A parent or legal guardian may file an application under the Hague Abduction Convention for return to the United States of a child abducted to, or wrongfully retained in the Netherlands. The U.S. Department of State can assist parents living in the United States to understand whether the Convention is an available civil remedy and can provide information on the process for submitting a Hague application.
A person may file an application under the Hague Abduction Convention for access to a child living in the Netherlands. The criteria for acceptance of a Hague access application vary from country to country. The U.S. Department of State can assist parents living in the United States to understand country-specific criteria and provide information on the process for submitting a Hague application.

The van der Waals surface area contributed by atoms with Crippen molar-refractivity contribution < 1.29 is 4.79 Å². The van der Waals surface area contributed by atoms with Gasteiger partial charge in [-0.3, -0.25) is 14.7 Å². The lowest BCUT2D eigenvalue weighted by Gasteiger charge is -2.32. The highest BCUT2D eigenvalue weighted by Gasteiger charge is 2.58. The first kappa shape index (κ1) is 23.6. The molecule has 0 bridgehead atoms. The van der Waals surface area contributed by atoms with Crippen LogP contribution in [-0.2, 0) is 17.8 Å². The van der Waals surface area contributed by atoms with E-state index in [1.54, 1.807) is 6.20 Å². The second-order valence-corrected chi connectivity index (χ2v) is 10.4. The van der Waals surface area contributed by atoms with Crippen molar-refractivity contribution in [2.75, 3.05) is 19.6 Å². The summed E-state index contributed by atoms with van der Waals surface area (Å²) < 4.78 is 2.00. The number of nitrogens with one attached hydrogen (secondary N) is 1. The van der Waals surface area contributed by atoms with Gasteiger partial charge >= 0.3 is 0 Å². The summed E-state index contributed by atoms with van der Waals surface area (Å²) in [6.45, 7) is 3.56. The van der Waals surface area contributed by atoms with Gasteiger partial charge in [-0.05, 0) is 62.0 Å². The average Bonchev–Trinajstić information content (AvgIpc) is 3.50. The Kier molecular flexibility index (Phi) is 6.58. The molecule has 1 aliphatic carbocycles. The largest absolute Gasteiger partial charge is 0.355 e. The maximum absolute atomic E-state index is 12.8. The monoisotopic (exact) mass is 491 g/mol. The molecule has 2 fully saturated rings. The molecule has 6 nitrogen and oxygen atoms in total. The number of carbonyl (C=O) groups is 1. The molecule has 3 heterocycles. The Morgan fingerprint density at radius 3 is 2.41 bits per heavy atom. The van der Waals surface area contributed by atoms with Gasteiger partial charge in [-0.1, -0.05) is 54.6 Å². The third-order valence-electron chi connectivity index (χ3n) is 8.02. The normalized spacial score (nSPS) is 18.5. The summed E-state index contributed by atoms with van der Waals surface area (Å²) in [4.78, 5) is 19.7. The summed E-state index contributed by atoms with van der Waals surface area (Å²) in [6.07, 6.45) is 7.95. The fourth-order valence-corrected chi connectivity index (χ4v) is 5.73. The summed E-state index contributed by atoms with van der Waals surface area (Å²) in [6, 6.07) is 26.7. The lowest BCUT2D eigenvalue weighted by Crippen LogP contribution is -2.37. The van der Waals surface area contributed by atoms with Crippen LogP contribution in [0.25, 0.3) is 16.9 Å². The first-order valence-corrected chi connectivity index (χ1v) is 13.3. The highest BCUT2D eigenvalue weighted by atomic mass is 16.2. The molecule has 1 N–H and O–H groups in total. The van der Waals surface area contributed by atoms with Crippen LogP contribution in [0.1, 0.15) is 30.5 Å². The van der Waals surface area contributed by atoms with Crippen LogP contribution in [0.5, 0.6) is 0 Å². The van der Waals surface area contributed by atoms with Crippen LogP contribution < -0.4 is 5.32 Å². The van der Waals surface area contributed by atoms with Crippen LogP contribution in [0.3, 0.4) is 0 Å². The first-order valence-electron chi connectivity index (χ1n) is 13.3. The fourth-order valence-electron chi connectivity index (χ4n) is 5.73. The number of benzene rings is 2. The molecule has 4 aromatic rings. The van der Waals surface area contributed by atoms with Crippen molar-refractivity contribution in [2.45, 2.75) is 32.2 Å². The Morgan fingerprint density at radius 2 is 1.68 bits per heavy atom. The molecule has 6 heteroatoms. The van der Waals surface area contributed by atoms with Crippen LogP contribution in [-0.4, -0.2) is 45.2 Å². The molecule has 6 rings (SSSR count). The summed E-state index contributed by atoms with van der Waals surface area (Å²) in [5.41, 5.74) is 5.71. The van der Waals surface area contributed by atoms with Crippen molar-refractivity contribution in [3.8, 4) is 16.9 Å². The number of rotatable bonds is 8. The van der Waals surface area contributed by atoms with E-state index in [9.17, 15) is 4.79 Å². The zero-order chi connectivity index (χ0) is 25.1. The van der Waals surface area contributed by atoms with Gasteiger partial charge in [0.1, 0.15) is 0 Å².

Retaining an Attorney
Left-behind parents are required to retain the services of private Dutch legal counsel to forward their Hague petition to the appropriate court. Family law matters require legal representation; however, the Netherlands has a legal system for providing subsidized legal aid to cover the costs of legal proceedings, including lawyer's fees. An applicant may qualify for such subsidized legal aid, depending on their income. More information on subsidized legal aid is available here. The applicant may complete the application form together with their future lawyer, who will be authorized to submit the form to the Legal Aid Board.
The U.S. Embassy in Amsterdam, the Netherlands, posts a list of attorneys, including those who specialize in family law.
This list is provided as a courtesy service only and does not constitute an endorsement of any individual attorney. The Department of State assumes no responsibility or liability for the professional ability or reputation of, or the quality of services provided by, the persons or firms included in this list. Professional credentials and areas of expertise are provided directly by the lawyers.